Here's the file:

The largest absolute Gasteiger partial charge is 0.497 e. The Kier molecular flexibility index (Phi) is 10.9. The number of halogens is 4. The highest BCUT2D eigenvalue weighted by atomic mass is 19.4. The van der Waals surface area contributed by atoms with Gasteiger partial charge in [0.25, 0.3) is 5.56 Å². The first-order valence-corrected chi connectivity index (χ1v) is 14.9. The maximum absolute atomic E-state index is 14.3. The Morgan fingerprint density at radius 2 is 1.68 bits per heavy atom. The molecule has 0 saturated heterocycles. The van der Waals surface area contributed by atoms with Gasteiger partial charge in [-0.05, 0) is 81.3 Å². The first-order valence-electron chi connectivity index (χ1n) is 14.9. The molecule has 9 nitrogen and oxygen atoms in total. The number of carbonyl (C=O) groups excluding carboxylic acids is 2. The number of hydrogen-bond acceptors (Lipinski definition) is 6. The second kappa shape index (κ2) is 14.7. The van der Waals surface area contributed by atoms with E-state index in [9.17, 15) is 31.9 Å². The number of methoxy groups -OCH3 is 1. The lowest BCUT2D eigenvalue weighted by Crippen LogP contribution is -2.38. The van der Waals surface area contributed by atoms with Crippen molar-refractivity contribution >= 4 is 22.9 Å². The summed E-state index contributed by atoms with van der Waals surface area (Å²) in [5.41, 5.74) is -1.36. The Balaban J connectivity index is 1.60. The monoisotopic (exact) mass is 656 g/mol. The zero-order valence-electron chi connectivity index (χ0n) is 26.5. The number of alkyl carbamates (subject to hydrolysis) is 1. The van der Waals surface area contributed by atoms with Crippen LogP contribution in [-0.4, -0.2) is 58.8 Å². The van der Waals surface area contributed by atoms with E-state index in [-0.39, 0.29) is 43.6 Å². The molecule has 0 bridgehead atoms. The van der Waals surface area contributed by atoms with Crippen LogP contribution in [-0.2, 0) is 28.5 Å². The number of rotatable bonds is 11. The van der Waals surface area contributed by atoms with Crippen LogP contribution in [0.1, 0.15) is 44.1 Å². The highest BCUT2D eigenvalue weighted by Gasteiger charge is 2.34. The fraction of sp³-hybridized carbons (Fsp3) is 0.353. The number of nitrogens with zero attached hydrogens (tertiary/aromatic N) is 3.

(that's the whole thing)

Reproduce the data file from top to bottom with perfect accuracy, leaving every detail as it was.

The largest absolute Gasteiger partial charge is 0.497 e. The Kier molecular flexibility index (Phi) is 10.9. The number of halogens is 4. The highest BCUT2D eigenvalue weighted by atomic mass is 19.4. The van der Waals surface area contributed by atoms with Gasteiger partial charge in [0.25, 0.3) is 5.56 Å². The first-order valence-corrected chi connectivity index (χ1v) is 14.9. The maximum absolute atomic E-state index is 14.3. The Morgan fingerprint density at radius 2 is 1.68 bits per heavy atom. The molecule has 0 saturated heterocycles. The van der Waals surface area contributed by atoms with Gasteiger partial charge in [-0.05, 0) is 81.3 Å². The first-order valence-electron chi connectivity index (χ1n) is 14.9. The molecule has 9 nitrogen and oxygen atoms in total. The number of carbonyl (C=O) groups excluding carboxylic acids is 2. The number of hydrogen-bond acceptors (Lipinski definition) is 6. The second kappa shape index (κ2) is 14.7. The van der Waals surface area contributed by atoms with E-state index in [9.17, 15) is 31.9 Å². The number of methoxy groups -OCH3 is 1. The lowest BCUT2D eigenvalue weighted by Crippen LogP contribution is -2.38. The van der Waals surface area contributed by atoms with Crippen molar-refractivity contribution >= 4 is 22.9 Å². The summed E-state index contributed by atoms with van der Waals surface area (Å²) in [5.41, 5.74) is -1.36. The Balaban J connectivity index is 1.60. The monoisotopic (exact) mass is 656 g/mol. The zero-order valence-electron chi connectivity index (χ0n) is 26.5. The number of alkyl carbamates (subject to hydrolysis) is 1. The van der Waals surface area contributed by atoms with Crippen LogP contribution in [-0.4, -0.2) is 58.8 Å². The van der Waals surface area contributed by atoms with E-state index in [-0.39, 0.29) is 43.6 Å². The molecule has 0 bridgehead atoms. The van der Waals surface area contributed by atoms with Crippen LogP contribution in [-0.2, 0) is 28.5 Å². The number of rotatable bonds is 11. The van der Waals surface area contributed by atoms with Crippen LogP contribution in [0.1, 0.15) is 44.1 Å². The highest BCUT2D eigenvalue weighted by Gasteiger charge is 2.34. The fraction of sp³-hybridized carbons (Fsp3) is 0.353. The number of nitrogens with zero attached hydrogens (tertiary/aromatic N) is 3.